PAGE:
pollinator garden

Why Your Pollinator Garden Doesn’t Have Many Butterflies and Bees

Did you plant a pollinator garden only to find out that the butterflies and bees didn’t come? Nobody wants to go to the trouble of creating a buffet only to find that no one eats. So here’s some tips to figure out why your pollinator garden doesn’t have many butterflies and bees. Let’s make this year different!

Why Pollinator Gardens?

Before we talk about how to attract more pollinators, perhaps we should talk about why we even bother. First, since butterflies and bees like flowers, pollinator gardens are usually lovely to look at. They make us happy. When we bring the flowers inside, they spread cheer indoors too.

Most importantly though, pollinators are losing habitat to manicured lawns, pesticide use, disease, urbanization, pollution, and invasive, non-native species. They are having to travel further and further to find food. Their numbers and health are challenged by the use of chemicals.

Pollination happens when butterflies, bees, moths, wasps, hummingbirds, bats, and ants transport pollen from flower to flower. If these animals didn’t do this, about one third of the crops we eat couldn’t survive! So, when the numbers of pollinators decline, our whole ecosystem suffers. Life literally depends upon the pollinators.

What Do Butterflies and Bees Like?

So let’s talk about what butterflies and bees like. Butterflies and bees feed on nectar and pollen. They like brightly colored and sweet smelling flowers. Butterfly larva eat other plants like dill, fennel and milkweeds. So a successful garden will contain both nectar, pollen, and the plants that the larva can eat.

Some favorites are: Ajuga, Allium, Alyssum, Aster, Bee balm, Begonia, Black Eyed Susan, Borage, Butterfly bush, Calendula, Canna, Clover, Columbine, Coreopsis, Cosmos, Dandelion, Daylily, Delphinium, Dianthus, Echinacea, Fennel, Four O’clock, Foxglove, Globe thistle, Goldenrod, Hollyhock, Hyssop, Lavender, Liatris, Lupine, Marigold, Mint, Mullein, Musk mallow, Nasturtium, Oregano, Phlox, Queen Anne’s lace, Rosemary, Sage, Scabiosa, Skullcap, Shasta daisy, Sneezeweed, Stonecrop, Thrift, Verbena, Violet, Yarrow, and Zinnia.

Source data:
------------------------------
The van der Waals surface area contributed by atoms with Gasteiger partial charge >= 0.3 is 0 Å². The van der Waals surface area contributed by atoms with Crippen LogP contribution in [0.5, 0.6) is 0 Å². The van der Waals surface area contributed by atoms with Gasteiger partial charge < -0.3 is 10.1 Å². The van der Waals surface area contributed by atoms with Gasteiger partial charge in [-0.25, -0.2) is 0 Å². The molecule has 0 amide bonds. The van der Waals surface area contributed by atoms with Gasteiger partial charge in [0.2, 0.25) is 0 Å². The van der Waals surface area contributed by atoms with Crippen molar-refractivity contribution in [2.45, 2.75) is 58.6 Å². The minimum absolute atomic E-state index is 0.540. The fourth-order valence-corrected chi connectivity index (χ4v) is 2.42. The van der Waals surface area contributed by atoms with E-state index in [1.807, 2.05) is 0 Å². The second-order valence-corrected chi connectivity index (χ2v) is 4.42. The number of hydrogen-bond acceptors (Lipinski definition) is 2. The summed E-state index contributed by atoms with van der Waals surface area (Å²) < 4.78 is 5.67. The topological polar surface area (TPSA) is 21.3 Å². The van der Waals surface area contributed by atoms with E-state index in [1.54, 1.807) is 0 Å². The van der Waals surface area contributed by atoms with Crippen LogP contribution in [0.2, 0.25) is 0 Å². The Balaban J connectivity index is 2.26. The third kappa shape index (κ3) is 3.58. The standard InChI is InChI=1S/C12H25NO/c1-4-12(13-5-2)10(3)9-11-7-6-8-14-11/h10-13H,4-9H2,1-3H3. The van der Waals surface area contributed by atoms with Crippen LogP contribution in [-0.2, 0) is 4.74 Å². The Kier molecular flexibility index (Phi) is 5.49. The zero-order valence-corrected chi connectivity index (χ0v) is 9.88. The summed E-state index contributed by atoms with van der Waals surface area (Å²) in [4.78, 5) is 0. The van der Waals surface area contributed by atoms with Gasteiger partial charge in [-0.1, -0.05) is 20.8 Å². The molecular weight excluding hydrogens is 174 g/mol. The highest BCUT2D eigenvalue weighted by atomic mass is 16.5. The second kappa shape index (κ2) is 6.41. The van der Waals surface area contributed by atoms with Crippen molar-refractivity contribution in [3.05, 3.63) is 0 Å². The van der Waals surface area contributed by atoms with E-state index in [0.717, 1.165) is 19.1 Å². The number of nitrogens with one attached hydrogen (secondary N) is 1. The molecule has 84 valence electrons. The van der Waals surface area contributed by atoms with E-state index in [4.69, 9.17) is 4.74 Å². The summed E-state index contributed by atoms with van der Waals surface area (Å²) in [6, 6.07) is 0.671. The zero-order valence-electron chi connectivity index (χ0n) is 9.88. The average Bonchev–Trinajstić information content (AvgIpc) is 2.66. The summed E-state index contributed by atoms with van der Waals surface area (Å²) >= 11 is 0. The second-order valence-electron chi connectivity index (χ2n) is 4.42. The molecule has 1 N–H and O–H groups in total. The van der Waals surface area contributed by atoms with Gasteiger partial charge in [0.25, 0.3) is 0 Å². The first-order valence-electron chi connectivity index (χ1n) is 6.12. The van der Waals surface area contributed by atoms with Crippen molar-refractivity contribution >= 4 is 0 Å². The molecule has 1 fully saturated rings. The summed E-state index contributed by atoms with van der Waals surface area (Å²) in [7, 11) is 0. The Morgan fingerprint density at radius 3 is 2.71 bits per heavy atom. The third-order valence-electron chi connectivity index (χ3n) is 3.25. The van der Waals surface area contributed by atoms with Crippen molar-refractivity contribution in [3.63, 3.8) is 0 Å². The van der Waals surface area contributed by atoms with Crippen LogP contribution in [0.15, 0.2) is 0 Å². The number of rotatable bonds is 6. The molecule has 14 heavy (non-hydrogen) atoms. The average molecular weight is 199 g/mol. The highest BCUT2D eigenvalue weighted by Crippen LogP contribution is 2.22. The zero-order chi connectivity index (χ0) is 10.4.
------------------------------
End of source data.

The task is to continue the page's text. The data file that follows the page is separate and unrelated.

Trees that pollinators enjoy: Almond, American Elm, Crepe Myrtle, Dogwood, Hawthorn, Holly, Magnolia, Oak, Tupelo, Yellow Poplar, and fruit trees.

Mix In Annuals and Non-invasive Non-Natives

While most ecologically conscious gardeners like to stick to native species, if you want your pollinators to eat all year long, consider non-invasive non-native and annual plants. Many of these are early bloomers. Many bloom all season long, so they extend the feeding season and cover periods when food would otherwise be scarce. This means that hibernating creatures can go to dormancy with fuller bellies and have a greater chance of survival. The diversification may also attract more pollinators to your garden.

Keep It Organic

I don’t want to take for granted that we all know that pesticides and weed killers have a deadly impact on plants, animals, and humans. Even some organic products are deadly to bees, so educate yourself. Choose hand weeding and other methods to keep plants healthy. If you must use something to keep pests away, do it when the bees are not on open blooms.

Provide Shelter

Insects need safe places to shelter. Artificial nesting boxes (mason bees, bats), wild areas, dead tree trunks, and wild, uncut grass can provide places for them to live. These are wild creatures. The human desire for order and perfection takes away their natural habitat. Relax.

Give Them Food and Water

A bird waterer is a great way to ensure that everyone has water. Just be sure to change it regularly to discourage mosquitoes! Male butterflies consume minerals from the soil, so giving them mud puddles helps them to survive. If you’re feeling generous, you can cut up fruit to leave for them. The smell attracts visitors. Once they are aware that food is present, they will tell others and return. Just put a smaller plate inside a larger one. Fill the larger one with water to create a moat. This will keep the ants out.

Creating a pollinator garden is a great way to beautify your living space and give back to creatures who give us life. If you follow these tips, butterflies and bees will be all over the place in no time. Let us know how it goes or send pictures!

Posted in animism, Nature, plants, trees, herbs.